U.S. President Donald Trump and key Republican senators were meeting Monday in a new push to advance Senate legislation to overhaul the country’s complex tax laws.
The president was having lunch with some members of the Senate Finance Committee ahead of what was expected to be a series of contentious votes in the full Senate later in the week over proposed changes to the labyrinth U.S. tax code. The tax measure could cut the country’s corporate tax rate from 35 percent to 20 percent and trim taxes for millions of individual American taxpayers, depending on their specific financial circumstances.
In a Twitter comment, Trump said the legislation “is coming along very well, great support. With just a few changes, some mathematical, the middle class and job producers can get even more in actual dollars and savings.” He said a proposal planned for taxation affecting small businesses would become “simpler and really works well!”
But whether Trump’s White House push for the legislation will be enough to win approval is uncertain. The changes, if adopted, would be the biggest U.S. tax overhaul in three decades.
Republicans hold a 52-48 majority in the Senate, meaning they can only lose two dissenters, with Vice President Mike Pence poised to vote for the changes in the event of a 50-50 tie. No Democrats have announced their support for the measure and several Republican senators have voiced objections to specific provisions, leaving their eventual support in doubt.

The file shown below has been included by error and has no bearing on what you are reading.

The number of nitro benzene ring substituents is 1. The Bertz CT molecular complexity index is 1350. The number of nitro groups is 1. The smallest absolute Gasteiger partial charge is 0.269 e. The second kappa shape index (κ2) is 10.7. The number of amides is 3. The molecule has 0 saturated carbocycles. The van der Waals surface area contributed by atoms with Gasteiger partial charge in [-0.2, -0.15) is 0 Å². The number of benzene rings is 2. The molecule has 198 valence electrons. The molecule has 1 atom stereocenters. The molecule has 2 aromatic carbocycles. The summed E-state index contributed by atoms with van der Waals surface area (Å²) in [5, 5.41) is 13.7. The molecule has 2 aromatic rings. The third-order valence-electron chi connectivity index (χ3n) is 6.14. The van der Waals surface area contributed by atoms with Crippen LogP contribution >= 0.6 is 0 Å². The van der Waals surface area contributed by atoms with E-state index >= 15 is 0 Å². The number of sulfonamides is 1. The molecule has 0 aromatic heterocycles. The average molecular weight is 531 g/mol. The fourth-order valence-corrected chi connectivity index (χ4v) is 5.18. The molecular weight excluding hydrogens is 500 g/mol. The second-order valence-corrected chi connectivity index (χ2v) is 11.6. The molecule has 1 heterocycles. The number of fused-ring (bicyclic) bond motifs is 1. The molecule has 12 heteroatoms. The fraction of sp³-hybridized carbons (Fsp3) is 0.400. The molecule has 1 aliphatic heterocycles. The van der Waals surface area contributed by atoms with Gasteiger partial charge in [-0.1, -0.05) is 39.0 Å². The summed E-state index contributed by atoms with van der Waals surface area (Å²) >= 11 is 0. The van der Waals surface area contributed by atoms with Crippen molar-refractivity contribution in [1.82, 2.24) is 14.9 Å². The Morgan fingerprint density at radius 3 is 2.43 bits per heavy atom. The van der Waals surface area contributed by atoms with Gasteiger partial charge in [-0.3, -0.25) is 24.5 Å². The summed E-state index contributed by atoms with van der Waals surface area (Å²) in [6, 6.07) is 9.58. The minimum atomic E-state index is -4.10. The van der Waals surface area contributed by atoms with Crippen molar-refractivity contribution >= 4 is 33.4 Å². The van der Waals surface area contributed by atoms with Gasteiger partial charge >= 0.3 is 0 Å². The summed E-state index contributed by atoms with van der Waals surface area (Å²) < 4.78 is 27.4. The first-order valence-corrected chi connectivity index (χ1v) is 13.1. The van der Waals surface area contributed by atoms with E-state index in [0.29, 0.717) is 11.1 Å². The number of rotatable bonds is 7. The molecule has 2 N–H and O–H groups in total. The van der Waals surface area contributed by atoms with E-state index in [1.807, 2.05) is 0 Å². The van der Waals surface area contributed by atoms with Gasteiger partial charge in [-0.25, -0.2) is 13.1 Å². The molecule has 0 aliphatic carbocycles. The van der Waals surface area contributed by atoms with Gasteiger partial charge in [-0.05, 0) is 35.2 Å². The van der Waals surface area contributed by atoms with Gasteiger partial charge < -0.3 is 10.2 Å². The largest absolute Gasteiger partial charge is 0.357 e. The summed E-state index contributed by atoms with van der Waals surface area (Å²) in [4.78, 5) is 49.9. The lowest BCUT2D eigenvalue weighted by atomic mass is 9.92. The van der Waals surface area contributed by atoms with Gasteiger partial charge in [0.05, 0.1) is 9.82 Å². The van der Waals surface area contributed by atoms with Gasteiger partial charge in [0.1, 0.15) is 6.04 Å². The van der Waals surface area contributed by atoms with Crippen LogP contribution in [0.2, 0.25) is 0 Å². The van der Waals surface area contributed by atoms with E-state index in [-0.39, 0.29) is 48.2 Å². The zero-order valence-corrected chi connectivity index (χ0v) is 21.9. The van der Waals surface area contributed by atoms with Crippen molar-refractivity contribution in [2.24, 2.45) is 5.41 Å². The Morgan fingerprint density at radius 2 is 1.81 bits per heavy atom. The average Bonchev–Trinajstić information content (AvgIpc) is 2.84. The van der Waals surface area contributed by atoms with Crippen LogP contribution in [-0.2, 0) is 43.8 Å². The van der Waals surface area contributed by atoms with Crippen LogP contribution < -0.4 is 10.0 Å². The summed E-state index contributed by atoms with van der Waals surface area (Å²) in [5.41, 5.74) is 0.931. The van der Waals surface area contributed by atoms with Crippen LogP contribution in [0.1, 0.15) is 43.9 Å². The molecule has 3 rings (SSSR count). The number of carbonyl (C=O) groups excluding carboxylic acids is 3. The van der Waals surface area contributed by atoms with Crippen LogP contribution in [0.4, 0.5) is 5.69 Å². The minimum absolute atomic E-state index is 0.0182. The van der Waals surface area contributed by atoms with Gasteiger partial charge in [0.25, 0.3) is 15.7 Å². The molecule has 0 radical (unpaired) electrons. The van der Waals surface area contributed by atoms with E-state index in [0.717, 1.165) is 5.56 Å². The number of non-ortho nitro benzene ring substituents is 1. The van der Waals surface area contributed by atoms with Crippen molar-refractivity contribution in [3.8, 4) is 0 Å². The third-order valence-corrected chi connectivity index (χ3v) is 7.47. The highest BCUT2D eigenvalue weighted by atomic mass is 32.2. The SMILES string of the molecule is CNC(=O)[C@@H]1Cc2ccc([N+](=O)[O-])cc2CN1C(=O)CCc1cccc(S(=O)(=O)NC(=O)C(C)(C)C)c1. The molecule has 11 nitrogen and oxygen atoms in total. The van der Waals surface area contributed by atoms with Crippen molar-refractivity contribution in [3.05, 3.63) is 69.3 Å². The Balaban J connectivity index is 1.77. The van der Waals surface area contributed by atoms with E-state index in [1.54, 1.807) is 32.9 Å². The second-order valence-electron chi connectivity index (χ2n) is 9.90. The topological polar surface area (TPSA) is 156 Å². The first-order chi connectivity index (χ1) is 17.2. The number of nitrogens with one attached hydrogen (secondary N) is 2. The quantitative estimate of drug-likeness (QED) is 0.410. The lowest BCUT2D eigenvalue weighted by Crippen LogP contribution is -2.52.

The House of Representatives has already approved its version of the tax overhaul, but it differs in several ways from the Senate plan. If the Senate approves its proposal, the two chambers would have to reach an accord before final votes on an identical measure and then send it to Trump for his signature.
In another tweet as he returned to Washington from his Thanksgiving holiday at his oceanfront resort along the Atlantic Ocean in Florida, Trump said, “Senate Republicans will hopefully come through for all of us. The Tax Cut Bill is getting better and better. The end result will be great for ALL!”
The independent Congressional Budget Office concluded in a new report Sunday that the Senate version of the tax changes would give substantial cuts and benefits to those who earn more than $100,000 a year, while the country’s poorest taxpayers would be worse off.
Ten months into his presidency, Trump is looking for passage of his first significant piece of legislation. He came close months ago to overhauling the health care policies championed by former President Barack Obama, but Senate Democrats uniformly opposed dismantling the Affordable Care Act, commonly known as Obamacare, as did a handful of Republicans, leaving Trump short of the votes he needed.